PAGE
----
The wood floor joists should be properly proportioned and spaced to support the flooring without excessive deflection under the load imposed as per 706.03. Joists may be supported by metal hangers hung over the beams or on wood bracing resting on the bottom flanges. Metal hangers should be the proper length so the underside of the concrete deck haunches will be flush with the bottom of the top flange of steel beams and the top of prestressed concrete beams.
Some projects do not allow SIP forms. Before allowing the Contractor to place SIP forms verify that there is not a plan note or special provision dictating that SIP forms are not allowed.
Working drawings and design calculations for falsework will be submitted for approval by the contractor in accordance with subsection 104.02. The size and configuration of corrugated metal deck pans, straps, angles, and fasteners are available in the submitted documents.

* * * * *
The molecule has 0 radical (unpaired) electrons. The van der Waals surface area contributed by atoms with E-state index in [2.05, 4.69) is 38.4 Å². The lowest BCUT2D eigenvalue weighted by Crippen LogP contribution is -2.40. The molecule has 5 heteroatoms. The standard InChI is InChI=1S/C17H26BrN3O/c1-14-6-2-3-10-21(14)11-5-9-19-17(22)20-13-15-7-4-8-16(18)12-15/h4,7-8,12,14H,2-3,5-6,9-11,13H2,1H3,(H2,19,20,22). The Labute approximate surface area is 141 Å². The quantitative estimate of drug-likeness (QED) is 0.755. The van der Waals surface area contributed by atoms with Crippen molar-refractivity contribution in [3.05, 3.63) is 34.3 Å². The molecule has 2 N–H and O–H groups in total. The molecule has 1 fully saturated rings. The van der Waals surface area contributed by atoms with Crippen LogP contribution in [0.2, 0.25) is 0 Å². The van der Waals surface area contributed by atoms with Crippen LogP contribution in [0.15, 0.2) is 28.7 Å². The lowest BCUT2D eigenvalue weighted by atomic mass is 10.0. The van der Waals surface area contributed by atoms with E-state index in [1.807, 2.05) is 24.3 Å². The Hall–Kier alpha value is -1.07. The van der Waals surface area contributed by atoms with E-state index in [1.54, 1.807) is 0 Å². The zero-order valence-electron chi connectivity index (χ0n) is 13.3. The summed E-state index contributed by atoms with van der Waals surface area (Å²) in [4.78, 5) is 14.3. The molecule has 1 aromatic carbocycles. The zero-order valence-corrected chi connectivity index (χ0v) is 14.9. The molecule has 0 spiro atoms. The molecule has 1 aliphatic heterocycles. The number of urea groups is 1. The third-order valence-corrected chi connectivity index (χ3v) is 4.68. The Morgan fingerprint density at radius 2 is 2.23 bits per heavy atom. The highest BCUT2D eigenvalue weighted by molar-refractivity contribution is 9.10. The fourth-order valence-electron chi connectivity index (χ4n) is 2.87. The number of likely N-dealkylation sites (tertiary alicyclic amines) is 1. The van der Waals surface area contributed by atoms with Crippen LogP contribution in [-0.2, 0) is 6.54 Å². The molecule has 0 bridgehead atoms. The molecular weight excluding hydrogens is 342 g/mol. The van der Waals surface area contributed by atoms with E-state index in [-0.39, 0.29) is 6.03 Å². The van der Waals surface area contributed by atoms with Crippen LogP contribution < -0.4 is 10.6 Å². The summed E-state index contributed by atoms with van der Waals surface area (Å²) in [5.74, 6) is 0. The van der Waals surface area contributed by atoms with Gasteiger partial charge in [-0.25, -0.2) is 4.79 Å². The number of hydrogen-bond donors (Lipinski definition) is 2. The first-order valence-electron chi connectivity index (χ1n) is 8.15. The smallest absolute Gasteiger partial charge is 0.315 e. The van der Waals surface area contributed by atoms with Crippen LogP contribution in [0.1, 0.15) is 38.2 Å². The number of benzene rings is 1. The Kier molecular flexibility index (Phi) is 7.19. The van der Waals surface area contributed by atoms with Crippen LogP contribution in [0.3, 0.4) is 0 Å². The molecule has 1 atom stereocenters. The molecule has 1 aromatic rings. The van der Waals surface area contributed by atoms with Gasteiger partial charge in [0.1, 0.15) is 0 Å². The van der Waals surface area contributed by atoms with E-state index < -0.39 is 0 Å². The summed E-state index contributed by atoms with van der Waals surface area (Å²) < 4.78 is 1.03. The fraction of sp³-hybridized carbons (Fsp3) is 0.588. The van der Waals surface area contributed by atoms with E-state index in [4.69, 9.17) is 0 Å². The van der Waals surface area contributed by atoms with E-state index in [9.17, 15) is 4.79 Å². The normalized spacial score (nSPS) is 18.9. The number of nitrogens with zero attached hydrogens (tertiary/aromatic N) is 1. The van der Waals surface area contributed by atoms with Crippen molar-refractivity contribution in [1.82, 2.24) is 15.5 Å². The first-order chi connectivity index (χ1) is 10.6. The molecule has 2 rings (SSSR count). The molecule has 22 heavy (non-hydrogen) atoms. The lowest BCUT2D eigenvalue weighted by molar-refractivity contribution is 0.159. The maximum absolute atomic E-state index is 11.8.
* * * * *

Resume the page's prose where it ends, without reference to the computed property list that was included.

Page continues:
Permanent Metal Deck Forms (Stay in Place Forms) need to be checked for size, material and quality before they are erected. The width, depth and configuration of the corrugations needs to be verified. All stay in place steel formwork must be galvanized according to Standard Specifications. When forming decks with stay in place formwork the size configuration of the supporting angles and strapping must be reviewed. The thickness, width and spacing of the straps is critical for the rigidity of the system. Angles must be sized and oriented so that the leg of the angle is down. When the haunch is equal to or less than the height of the corrugated deck pans, the vertical leg of the angle needs to be oriented upward. When the angle must be oriented with the vertical angle up, the angle must not extend above top of the metal deck pans. It is critical to keep the upwards angle as low as reasonably possible and below the standard bottom of deck elevation to prevent longitudinal cracking and eliminate interference with the bottom mat of reinforcement. Control of angles extending into the bottom of the deck often requires the contractor to have multiple sized angles. These sizes can be figured based on the deck pan thickness and the measured haunch grades. When placing deck forms it is common to have the haunches on one side of the beam higher than the other. This is most noticeable on bridges with a steep superelevation and wide beams.